Escape from the Planet of the Apes

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Escape from the Planet of the Apes
Escape from the planet of the apes.jpg
Theatrical release poster
Directed by Don Taylor
Produced by Arthur P. Jacobs
Written by Paul Dehn
Based on Characters created 
by Pierre Boulle
Starring Roddy McDowall
Kim Hunter
Bradford Dillman
Natalie Trundy
Eric Braeden
Sal Mineo
Ricardo Montalbán
Music by Jerry Goldsmith
Cinematography Joseph F. Biroc
Editing by Marion Rothman
Studio APJAC Productions
Distributed by 20th Century Fox
Release dates
  • May 21, 1971 (1971-05-21)
Running time 98 minutes
Language English
Budget $2,060,000[1]
Box office $12,348,905[2]

Escape from the Planet of the Apes, directed by Don Taylor, is a 1971 science fiction film starring Roddy McDowall, Kim Hunter, Bradford Dillman and Ricardo Montalbán. It is the third of five films in the original Planet of the Apes series produced by Arthur P. Jacobs, the second being Beneath the Planet of the Apes (1970).[3] Its plot centers around many social issues of the day including scientific experimentation on animals, nuclear war and government intrusion. The film was well received by critics,[4] getting the best reviews of the four Planet of the Apes sequels. It was followed by Conquest of the Planet of the Apes.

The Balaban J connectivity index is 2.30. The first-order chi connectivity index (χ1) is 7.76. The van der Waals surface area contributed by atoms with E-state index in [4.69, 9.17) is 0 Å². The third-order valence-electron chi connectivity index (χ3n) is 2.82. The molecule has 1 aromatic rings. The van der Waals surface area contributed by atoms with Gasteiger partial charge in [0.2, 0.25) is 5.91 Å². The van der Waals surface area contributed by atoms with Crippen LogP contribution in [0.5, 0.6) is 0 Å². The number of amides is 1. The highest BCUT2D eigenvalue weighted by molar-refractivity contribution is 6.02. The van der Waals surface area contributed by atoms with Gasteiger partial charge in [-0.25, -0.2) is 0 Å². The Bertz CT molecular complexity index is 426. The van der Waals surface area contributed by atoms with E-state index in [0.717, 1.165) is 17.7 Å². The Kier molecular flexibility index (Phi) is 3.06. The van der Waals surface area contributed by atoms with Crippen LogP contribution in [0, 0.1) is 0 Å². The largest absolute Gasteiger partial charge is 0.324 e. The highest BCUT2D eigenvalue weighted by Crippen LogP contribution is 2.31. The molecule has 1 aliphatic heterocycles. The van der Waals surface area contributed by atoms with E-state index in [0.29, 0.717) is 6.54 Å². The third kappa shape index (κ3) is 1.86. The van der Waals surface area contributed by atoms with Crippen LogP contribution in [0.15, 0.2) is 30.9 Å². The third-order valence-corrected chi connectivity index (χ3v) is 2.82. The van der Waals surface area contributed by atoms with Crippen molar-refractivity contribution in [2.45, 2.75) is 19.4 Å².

Plot summary[edit]

The preceding film, Beneath the Planet of the Apes, ends with the apes' future Earth and everything on it being destroyed by a nuclear weapon.

Escape from the Planet of the Apes begins by establishing that three apes—Cornelius, Zira, and Dr. Milo (played by Roddy McDowall, Kim Hunter, and Sal Mineo, respectively)—escaped the Earth's destruction by salvaging and repairing the astronaut Taylor's spaceship (which sank in the first movie) and piloting it through the shock wave of Earth's destruction, sending the ship through a time warp. The salvage, repair and launch all happen within the brief period of the final act of the previous film.

The apes arrive on Earth in 1973, splashing down on the Pacific coast. They are transported to a secluded ward of the Los Angeles Zoo, under the observation of two scientists, Stephanie Branton (Natalie Trundy) and Lewis Dixon (Bradford Dillman). The three apes decided not to let the humans know that they can speak and they also decide not to tell them about Earth's destruction because of the Ape War. Later, the apes' power of speech is revealed when Zira's impatience gets the better of her during an experiment. Soon after this, Milo is killed by a gorilla who becomes agitated by an argument amongst the three chimpanzees.

Meanwhile, a Presidential Commission has been formed to investigate the return of Taylor's spaceship and how the apes, which they already are aware are atypically intelligent, came to be aboard it. The apes are brought before the Presidential Commission, where they publicly reveal their ability to speak. The council asked them if they knew about Taylor, but Cornelius and Zira tell them that they know nothing about Taylor. They did reveal that they came from the future and escaped Earth when war broke out. Everyone welcomed them as guests. Cornelius and Zira secretly tell Stephanie and Lewis that they knew about Taylor, how humans are treated in the ape dominated future, about the Earth's eventual destruction. Stephanie and Lewis are shocked, but they handle it and tell Cornelius and Zira to keep this quiet until they find the right people to talk to.